When we found Gurt she was a wee bit eager to start. We found her with a dead battery, so we replaced it. But as soon as we connected the battery, much to our surprise, she would start to turn over without the keys even close to the ignition. When we would put the keys in the ignition, turn it to the “on” position and give her some gas she would turn on. We found her after not being on the road for 8 years, so her even turning over was a good sign for us.

After seeking help on forums, calls to automotive repair shops we decided to start by change the starter. This is not the hardest job, but there are a few tricks that will definitely slow you down if you know them.

Tools Needed:

Difficulty –   3.5/5

Time Needed –   1.25 Hours

Click here to find out how to change your Vanagon’s Fuel Pump

imageYou’re going to want to start by looking over the starter. We did this by jacking up our rig. We backed it up to a high point with the engine bay overhanging. With our van jacked up we crawled under. Looking at the bottom of the engine by the transmission you will see the starter. It’s a little hard to access, but it looks like the picture below. There will be a bolt on the bottom of the starter, and a 16 mm wrench will be needed to unscrew it. It will be a small one, about an inch long.

Next, you’re going to want to look at the top of the starter from the back of the van through the hatch. You will just be able to see it – this is the bolt that you’re going to need the 8 mm Allen wrench to unscrew. We did this with me under the van and Samara laying in the van with the Z-seat folded down. I guided her to the bolt with my hand.

This is when you’re first analysis is going to come in handy. If it looks like your starter is from the factory you’re going to need some WD40. This bolt is long – around 6-8 inches long. And the part that we didn’t know is that there is a nut on the end of it. We spent an embarrassingly long time spinning the Allen key not knowing why it wasn’t loosening. Another thing to keep in mind is that there are spaces where the transmission joins the engine. I found it hard to keep my hand on the nut when taking it off and replacing it, making extra sure that it didn’t fall into the crevasses. Also, you’re going to want to be careful not to snap this bolt. Ours was very rusty in the middle and took a little finessing to break free.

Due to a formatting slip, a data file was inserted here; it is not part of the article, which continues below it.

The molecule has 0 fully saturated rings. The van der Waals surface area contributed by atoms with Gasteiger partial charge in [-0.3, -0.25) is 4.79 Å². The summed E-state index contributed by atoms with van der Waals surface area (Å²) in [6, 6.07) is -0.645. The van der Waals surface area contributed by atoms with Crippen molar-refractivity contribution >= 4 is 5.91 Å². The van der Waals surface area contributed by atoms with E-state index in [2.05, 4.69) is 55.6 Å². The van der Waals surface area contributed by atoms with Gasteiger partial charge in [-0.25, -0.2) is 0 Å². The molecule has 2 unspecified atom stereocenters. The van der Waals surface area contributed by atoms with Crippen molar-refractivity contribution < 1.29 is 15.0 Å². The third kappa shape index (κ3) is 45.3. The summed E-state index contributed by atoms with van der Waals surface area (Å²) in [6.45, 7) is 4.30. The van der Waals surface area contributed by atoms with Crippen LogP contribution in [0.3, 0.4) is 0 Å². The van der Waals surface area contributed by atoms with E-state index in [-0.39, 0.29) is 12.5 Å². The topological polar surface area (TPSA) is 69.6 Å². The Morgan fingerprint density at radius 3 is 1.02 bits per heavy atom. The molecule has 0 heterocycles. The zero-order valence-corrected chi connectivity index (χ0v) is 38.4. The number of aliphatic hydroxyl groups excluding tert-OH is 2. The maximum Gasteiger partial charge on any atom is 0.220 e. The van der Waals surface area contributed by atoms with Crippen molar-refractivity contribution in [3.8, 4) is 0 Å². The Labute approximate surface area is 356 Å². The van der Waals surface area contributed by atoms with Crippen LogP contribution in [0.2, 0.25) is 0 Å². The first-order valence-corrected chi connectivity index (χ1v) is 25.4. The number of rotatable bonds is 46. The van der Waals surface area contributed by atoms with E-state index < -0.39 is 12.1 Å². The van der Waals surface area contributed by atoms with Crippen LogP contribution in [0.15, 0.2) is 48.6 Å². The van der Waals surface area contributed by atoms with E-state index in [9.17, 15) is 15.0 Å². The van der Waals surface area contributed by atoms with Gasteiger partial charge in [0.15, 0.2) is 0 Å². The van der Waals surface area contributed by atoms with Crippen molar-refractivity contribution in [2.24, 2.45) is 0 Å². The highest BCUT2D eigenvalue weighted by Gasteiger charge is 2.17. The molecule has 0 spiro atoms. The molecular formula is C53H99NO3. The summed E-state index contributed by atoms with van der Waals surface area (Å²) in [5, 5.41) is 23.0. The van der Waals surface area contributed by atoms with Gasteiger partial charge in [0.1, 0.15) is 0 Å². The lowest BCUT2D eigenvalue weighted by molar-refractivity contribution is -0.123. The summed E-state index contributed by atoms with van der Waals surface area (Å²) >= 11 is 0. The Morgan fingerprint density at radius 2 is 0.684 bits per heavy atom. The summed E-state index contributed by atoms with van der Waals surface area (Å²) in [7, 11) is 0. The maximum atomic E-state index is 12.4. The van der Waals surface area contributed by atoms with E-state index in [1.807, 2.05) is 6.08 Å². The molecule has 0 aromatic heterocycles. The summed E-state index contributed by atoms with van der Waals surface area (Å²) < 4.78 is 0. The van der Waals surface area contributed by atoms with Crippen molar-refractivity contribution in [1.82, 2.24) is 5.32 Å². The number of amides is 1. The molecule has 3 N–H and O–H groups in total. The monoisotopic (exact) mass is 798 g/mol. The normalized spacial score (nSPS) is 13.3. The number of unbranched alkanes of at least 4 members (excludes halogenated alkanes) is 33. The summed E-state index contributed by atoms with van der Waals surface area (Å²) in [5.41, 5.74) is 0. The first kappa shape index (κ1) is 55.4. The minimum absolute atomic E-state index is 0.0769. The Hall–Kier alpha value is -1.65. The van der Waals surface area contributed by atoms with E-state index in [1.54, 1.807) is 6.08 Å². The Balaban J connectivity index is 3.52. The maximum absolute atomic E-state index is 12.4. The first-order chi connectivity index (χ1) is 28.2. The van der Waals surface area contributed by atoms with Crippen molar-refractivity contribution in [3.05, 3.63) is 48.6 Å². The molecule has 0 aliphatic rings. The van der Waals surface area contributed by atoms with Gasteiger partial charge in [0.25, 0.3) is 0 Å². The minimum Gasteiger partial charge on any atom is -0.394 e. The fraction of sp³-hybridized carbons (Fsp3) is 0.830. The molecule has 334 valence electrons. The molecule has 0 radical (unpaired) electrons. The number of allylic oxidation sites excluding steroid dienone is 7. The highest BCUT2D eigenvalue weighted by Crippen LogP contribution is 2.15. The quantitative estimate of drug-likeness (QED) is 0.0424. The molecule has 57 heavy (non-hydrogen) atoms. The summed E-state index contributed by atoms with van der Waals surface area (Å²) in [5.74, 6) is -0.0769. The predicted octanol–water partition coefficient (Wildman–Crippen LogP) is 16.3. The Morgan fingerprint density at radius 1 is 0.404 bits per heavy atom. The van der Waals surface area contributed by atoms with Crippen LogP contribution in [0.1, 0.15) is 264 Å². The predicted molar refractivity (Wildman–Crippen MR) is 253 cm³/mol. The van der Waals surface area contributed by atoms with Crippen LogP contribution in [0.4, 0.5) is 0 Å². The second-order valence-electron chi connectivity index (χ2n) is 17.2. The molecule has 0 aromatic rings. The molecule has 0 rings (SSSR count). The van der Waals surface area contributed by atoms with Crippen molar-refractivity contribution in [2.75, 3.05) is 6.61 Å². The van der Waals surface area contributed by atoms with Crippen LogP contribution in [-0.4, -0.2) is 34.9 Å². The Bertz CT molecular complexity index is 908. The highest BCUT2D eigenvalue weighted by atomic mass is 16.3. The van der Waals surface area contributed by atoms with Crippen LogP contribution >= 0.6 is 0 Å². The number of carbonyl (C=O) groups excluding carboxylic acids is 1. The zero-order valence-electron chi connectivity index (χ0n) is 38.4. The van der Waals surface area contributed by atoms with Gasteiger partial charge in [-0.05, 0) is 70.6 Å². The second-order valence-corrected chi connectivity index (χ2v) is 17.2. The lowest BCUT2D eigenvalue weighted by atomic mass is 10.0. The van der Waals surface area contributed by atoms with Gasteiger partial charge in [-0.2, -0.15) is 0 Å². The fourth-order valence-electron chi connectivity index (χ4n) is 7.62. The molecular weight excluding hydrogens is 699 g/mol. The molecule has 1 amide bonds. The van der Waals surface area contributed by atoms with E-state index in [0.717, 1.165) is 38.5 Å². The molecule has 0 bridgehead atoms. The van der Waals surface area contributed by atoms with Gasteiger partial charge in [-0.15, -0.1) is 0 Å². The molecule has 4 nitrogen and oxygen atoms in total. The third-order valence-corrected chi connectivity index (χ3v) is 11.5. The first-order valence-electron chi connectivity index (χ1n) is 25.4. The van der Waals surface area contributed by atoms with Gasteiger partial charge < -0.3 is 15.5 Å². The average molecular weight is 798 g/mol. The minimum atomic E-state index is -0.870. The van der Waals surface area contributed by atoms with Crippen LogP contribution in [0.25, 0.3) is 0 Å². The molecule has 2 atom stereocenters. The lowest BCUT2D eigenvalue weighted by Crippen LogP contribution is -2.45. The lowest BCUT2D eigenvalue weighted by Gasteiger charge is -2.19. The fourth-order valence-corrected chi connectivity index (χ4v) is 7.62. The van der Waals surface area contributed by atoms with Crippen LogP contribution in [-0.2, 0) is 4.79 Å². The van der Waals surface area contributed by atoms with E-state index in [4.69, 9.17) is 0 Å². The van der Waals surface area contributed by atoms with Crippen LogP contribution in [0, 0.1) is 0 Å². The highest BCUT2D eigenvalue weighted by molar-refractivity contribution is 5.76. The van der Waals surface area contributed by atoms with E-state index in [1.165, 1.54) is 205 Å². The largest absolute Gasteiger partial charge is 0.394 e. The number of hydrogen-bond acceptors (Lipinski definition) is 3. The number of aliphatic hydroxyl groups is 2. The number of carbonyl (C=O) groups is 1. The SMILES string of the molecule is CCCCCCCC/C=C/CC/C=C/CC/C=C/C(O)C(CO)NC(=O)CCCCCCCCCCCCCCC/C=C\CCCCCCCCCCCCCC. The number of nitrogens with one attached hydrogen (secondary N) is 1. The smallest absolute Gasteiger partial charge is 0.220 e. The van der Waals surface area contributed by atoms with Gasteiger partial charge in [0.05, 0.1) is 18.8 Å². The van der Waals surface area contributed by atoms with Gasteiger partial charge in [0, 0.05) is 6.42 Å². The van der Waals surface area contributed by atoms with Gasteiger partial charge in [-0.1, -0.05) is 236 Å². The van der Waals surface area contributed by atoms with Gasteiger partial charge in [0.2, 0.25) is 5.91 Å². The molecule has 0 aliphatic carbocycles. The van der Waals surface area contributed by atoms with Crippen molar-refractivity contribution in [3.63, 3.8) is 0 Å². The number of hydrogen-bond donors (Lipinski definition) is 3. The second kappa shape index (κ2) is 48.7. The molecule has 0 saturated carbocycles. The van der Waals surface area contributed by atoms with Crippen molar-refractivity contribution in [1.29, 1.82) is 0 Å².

Once both bolts are taken off, the starter should pull out. Make sure that you don’t bend it as it’s taken out, which is easier said than done with the long bolt in your way. Also, be careful of the wiring. On the right side (looking from the bottom facing the rear) there are going to be two wires attached to the prongs on the starter. These are for the starter ignition. It is worth noting that our Westfalia is an automatic (the wiring could be different for a manual). Take note of the placement of the wiring. They should go back on the same way they came off.image

Replacing The Starter

Once the starter is out it is literally the reverse of how it came out. I found that balancing the new starter on my chest as I plugged the wires in worked well. You’re also going to want to put the long bolt in before you hoist it into place. Now you are ready to put the starter back in. Just like taking it out, put it in straight and flush it up. I found it easiest to hold the starter with my right hand as my hand tightened the small screw at the bottom with my left hand. Then I put the long bolt in and put the washer on and tightened the nut at the back, again being careful not to drop the nut into the transmission.

Now you are ready to try to crank over the engine! Good luck and let us know how this went for you.

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